The DI has long had this goal of getting their work published in mainstream science journals; unfortunately, they don’t want to bother with that unpleasant business of trying to do real research. Give Up Blog has examples of their prodigious output: 5 abstracts that have been published in science journals. That’s it.
They’ve managed this feat by exploiting a loophole. Here’s how to get published in a major journal: 1) Write an abstract about just about anything. 2) Send the abstract and your registration fee to a conference organized by the scientific society behind the journal. 3) Watch your abstract get accepted and published in an issue of the journal that lists presentations at the meeting.
That’s it. There’s no peer review involved, except that, ideally, people at the meeting will come by your poster or talk and critique it. Everything is open and not monitored for quality at all, which is exactly how the crap the DI does can get in.
I’m going to disagree with Give Up a bit here: I think this is a good thing, and I don’t want the journals to tighten up the standards. Meetings like that are very helpful, especially for students, because you can show preliminary results (stuff that would be very difficult to publish) and get immediate feedback from your peers, criticisms of what’s wrong in your work, and suggestions about new approaches to take. This is incredibly useful.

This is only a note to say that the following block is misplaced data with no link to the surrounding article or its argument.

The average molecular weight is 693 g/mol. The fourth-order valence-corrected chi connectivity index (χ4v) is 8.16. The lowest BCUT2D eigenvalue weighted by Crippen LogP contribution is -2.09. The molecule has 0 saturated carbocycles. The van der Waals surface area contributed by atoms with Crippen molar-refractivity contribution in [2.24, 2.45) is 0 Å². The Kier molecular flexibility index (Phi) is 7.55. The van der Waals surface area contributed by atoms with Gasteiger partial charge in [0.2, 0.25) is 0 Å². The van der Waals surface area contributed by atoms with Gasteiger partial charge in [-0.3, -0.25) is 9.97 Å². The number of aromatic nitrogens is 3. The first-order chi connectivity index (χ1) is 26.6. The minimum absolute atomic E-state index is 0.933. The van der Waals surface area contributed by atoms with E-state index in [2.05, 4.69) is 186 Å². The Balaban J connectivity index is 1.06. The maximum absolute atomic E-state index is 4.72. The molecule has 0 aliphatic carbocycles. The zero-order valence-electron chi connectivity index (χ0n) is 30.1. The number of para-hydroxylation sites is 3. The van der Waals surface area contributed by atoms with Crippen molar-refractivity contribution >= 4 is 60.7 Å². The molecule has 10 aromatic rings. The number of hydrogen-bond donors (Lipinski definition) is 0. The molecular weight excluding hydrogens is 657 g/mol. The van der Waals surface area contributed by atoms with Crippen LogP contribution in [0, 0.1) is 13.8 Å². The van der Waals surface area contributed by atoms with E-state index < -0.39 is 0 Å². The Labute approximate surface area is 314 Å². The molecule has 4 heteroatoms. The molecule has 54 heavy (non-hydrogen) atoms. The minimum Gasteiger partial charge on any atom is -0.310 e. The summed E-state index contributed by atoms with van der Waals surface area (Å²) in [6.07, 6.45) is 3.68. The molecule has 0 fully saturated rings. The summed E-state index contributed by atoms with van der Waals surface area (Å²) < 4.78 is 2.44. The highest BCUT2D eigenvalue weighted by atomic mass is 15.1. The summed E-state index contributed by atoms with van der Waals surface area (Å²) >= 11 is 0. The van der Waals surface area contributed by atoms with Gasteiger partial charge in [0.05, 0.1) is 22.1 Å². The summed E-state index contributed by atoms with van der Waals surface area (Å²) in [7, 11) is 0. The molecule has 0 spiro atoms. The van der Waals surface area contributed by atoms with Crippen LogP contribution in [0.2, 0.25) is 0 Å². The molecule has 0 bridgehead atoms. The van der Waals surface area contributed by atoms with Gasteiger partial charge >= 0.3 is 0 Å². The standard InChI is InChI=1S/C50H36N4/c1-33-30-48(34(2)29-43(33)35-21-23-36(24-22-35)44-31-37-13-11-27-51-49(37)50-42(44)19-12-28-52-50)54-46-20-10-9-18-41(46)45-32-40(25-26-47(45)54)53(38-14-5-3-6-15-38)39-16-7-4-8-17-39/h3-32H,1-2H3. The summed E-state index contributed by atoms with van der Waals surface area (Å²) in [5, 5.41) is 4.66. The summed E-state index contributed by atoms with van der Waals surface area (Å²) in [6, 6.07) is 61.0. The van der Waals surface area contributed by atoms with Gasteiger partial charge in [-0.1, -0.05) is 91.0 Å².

The real test is whether a presenter pays attention and uses that feedback to improve and polish the work to make it suitable for formal publication. The work by Nelson and Wells that I’ve seen at these meetings is terrible, so bad that most of the people attending might gawk incredulously at it, but don’t bother to make suggestions, or as I did with Nelson at the DB meetings, might just stop to tell the author that he is completely wrong.
Rather than changing the culture of these meetings, I think we just have to inform the public that the publications in a meeting list are meaningless and do not represent any kind of legitimization of their work…and that actually, their work gets razzed at these events.